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Strategic Commitment Versus Flexibility in a Duopoloy with Entry and Exit

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  • Jeffery Ely
  • Johannes Horner
  • Wojciech Olszewski
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    Abstract

    We introduce a class of strategies which generalizes examples constructed in two-player games under imperfect private monitoring. A sequential equilibrium is belief-free if, after every private history, each player.s continuation strategy is optimal independently of his belief about his opponents. private histories. We provide a simple and sharp characterization of equililibrium payos using those strategies. While such strategies have desirable robustness properties, they are not rich enough to generate a folk theorem in most games besides the prisoner's dilemma, even when noise vanishes.

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    Bibliographic Info

    Paper provided by Northwestern University, Center for Mathematical Studies in Economics and Management Science in its series Discussion Papers with number 1381.

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    Date of creation: 28 Mar 2004
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    Handle: RePEc:nwu:cmsems:1381

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    1. Fudenberg, D. & Maskin, E., 1990. "Nash and perfect equilibria of discounted repeated games," Journal of Economic Theory, Elsevier, vol. 51(1), pages 194-206, June.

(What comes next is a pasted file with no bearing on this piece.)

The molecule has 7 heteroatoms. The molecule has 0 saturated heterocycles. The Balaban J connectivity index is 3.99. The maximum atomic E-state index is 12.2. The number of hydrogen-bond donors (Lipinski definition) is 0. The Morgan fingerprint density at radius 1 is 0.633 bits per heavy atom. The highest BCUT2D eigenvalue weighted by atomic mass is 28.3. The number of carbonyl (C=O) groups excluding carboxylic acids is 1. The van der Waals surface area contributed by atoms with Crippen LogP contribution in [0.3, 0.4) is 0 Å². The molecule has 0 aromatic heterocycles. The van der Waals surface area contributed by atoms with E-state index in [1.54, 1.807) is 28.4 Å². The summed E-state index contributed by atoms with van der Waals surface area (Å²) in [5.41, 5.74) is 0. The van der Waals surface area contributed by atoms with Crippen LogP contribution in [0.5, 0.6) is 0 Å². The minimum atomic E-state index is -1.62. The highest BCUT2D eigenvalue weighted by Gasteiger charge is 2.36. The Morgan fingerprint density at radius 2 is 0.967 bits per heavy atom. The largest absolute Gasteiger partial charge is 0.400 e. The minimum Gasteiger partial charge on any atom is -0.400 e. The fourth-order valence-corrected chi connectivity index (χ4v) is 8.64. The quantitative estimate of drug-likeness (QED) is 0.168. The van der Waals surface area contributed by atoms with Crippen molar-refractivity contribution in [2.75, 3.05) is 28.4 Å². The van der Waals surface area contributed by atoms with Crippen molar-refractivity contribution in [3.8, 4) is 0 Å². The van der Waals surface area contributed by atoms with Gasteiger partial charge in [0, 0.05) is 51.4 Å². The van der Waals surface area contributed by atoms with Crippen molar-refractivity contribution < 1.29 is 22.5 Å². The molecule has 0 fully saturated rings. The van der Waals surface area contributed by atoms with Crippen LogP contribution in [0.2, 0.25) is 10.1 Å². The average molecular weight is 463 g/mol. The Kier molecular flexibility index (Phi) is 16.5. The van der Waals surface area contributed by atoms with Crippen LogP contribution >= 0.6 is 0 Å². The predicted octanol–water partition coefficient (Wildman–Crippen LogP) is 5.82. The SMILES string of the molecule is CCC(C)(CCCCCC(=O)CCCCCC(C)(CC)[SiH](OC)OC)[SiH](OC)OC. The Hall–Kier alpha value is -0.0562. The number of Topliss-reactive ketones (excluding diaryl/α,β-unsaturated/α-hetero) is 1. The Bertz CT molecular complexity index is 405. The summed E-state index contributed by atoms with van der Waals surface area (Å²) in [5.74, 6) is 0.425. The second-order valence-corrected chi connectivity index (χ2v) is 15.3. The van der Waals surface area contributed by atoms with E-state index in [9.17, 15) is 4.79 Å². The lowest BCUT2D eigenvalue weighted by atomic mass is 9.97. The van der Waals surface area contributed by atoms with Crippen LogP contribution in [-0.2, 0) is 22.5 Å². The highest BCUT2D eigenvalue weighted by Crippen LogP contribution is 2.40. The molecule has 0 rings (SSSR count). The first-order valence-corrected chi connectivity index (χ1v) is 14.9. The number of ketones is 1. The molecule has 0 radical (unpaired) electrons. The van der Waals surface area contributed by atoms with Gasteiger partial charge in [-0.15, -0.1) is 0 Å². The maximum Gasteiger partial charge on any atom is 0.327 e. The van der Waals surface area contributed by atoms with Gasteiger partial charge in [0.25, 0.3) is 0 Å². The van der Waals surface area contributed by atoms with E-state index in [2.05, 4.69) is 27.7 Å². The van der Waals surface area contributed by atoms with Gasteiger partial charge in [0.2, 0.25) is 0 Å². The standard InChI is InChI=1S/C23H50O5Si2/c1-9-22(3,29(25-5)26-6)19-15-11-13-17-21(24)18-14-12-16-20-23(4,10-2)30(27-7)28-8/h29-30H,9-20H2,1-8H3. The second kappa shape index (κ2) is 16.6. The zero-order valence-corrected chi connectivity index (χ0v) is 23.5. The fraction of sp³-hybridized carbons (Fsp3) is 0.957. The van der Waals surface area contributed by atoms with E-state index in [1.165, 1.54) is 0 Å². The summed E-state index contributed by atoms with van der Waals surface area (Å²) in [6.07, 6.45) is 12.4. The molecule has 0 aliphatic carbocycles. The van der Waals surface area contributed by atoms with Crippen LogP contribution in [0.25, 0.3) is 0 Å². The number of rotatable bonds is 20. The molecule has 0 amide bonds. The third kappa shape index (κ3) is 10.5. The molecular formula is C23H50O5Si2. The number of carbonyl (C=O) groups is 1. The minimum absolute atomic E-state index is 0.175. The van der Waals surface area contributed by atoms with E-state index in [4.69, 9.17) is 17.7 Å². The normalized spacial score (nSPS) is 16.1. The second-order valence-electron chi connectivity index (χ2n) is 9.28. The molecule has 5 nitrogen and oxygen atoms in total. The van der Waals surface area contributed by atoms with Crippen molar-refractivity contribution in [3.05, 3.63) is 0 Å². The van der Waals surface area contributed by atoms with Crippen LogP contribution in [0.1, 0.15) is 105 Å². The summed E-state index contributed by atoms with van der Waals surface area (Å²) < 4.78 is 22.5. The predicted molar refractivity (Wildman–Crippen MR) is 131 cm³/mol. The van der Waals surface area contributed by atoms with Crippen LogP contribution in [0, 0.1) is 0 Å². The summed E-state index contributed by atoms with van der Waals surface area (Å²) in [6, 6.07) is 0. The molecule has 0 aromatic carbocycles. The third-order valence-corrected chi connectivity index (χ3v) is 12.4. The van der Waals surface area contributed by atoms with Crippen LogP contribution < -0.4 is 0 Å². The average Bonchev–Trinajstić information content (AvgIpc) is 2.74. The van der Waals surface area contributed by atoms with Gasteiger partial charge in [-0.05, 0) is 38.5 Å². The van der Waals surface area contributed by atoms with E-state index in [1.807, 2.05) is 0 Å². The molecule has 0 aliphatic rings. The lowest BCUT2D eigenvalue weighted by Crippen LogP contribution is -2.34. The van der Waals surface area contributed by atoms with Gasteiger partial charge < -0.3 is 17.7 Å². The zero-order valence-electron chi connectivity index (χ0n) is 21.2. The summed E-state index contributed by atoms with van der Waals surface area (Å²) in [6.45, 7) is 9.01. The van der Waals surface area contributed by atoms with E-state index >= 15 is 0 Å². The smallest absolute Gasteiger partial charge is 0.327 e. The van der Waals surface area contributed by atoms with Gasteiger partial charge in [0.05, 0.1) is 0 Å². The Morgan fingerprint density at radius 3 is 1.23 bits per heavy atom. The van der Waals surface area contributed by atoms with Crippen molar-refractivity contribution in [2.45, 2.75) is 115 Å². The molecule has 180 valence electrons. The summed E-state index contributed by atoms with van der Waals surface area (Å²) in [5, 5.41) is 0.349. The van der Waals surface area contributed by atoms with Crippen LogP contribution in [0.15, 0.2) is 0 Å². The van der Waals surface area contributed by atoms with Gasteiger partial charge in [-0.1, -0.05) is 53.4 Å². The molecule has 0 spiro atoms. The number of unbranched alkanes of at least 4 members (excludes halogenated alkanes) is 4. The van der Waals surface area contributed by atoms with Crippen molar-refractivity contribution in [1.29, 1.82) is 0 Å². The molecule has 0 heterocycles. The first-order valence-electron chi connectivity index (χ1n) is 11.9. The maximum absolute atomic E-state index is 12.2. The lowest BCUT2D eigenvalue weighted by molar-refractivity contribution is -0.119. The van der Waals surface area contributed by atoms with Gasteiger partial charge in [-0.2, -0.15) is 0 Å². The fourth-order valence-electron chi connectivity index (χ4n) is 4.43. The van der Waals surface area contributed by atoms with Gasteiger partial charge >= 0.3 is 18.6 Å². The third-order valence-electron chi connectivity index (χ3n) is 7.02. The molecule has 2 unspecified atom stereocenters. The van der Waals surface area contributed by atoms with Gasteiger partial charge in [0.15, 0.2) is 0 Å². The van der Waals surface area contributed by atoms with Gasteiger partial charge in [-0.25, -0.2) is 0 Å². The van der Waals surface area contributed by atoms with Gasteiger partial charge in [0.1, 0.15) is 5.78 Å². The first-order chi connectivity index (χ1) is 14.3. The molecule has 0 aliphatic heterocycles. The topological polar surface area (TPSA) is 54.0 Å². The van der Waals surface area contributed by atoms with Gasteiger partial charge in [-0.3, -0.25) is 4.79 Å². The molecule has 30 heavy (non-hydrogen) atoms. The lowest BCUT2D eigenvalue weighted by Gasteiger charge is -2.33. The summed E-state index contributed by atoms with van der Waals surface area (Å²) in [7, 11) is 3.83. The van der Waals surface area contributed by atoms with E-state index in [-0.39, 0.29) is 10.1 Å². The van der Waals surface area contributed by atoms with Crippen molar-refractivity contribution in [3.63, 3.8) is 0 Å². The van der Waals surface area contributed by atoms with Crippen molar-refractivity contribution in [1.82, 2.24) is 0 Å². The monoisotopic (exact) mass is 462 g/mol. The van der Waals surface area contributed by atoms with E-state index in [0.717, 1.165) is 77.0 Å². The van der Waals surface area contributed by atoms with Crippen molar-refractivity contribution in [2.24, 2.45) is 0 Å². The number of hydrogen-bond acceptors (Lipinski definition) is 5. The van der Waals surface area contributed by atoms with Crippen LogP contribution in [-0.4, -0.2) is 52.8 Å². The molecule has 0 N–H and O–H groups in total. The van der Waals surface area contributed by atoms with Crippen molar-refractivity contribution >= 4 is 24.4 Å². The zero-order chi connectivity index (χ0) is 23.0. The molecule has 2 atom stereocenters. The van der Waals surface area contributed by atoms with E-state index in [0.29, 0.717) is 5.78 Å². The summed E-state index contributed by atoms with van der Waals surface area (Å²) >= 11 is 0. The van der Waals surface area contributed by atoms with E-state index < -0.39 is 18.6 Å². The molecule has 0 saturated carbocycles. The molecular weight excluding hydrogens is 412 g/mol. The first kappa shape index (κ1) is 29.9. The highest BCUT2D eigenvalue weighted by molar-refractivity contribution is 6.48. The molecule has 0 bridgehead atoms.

2. Radner, Roy, 1985. "Repeated Principal-Agent Games with Discounting," Econometrica, Econometric Society, vol. 53(5), pages 1173-98, September.
    3. George J. Mailath & Stephen Morris, 2000. "Repeated Games with Almost-Public Monitoring," Econometric Society World Congress 2000 Contributed Papers 0661, Econometric Society.
    4. Drew Fudenberg & Eric Maskin, 1987. "On the Dispensability of Public Randomization in Discounted Repeated Games," Working papers 467, Massachusetts Institute of Technology (MIT), Department of Economics.
    5. Michihiro Kandori & Ichiro Obara, 2006. "Efficiency in Repeated Games Revisited: The Role of Private Strategies," Econometrica, Econometric Society, vol. 74(2), pages 499-519, 03.
    6. Levine, David & Fudenberg, Drew, 1994. "Efficiency and Observability with Long-Run and Short-Run Players," Scholarly Articles 3203774, Harvard University Department of Economics.
    7. V. Bhaskar & Ichiro Obara, . "Belief-Based Equilibria in the Repeated Prisoners' Dilemma with Private Monitoring," Penn CARESS Working Papers d93eb6f40c65728f9e1a7b114, Penn Economics Department.
    8. Mailath George J. & Matthews Steven A. & Sekiguchi Tadashi, 2002. "Private Strategies in Finitely Repeated Games with Imperfect Public Monitoring," The B.E. Journal of Theoretical Economics, De Gruyter, vol. 2(1), pages 1-23, June.
    9. Fudenberg, D. & Levine, D.K. & Maskin, E., 1989. "The Folk Theorem With Inperfect Public Information," Working papers 523, Massachusetts Institute of Technology (MIT), Department of Economics.
    10. Michihiro Kandori & Hitoshi Matsushima, 1998. "Private Observation, Communication and Collusion," Econometrica, Econometric Society, vol. 66(3), pages 627-652, May.
    11. Kandori, Michihiro, 2002. "Introduction to Repeated Games with Private Monitoring," Journal of Economic Theory, Elsevier, vol. 102(1), pages 1-15, January.
    12. Piccione, Michele, 2002. "The Repeated Prisoner's Dilemma with Imperfect Private Monitoring," Journal of Economic Theory, Elsevier, vol. 102(1), pages 70-83, January.
    13. Sekiguchi, Tadashi, 1997. "Efficiency in Repeated Prisoner's Dilemma with Private Monitoring," Journal of Economic Theory, Elsevier, vol. 76(2), pages 345-361, October.
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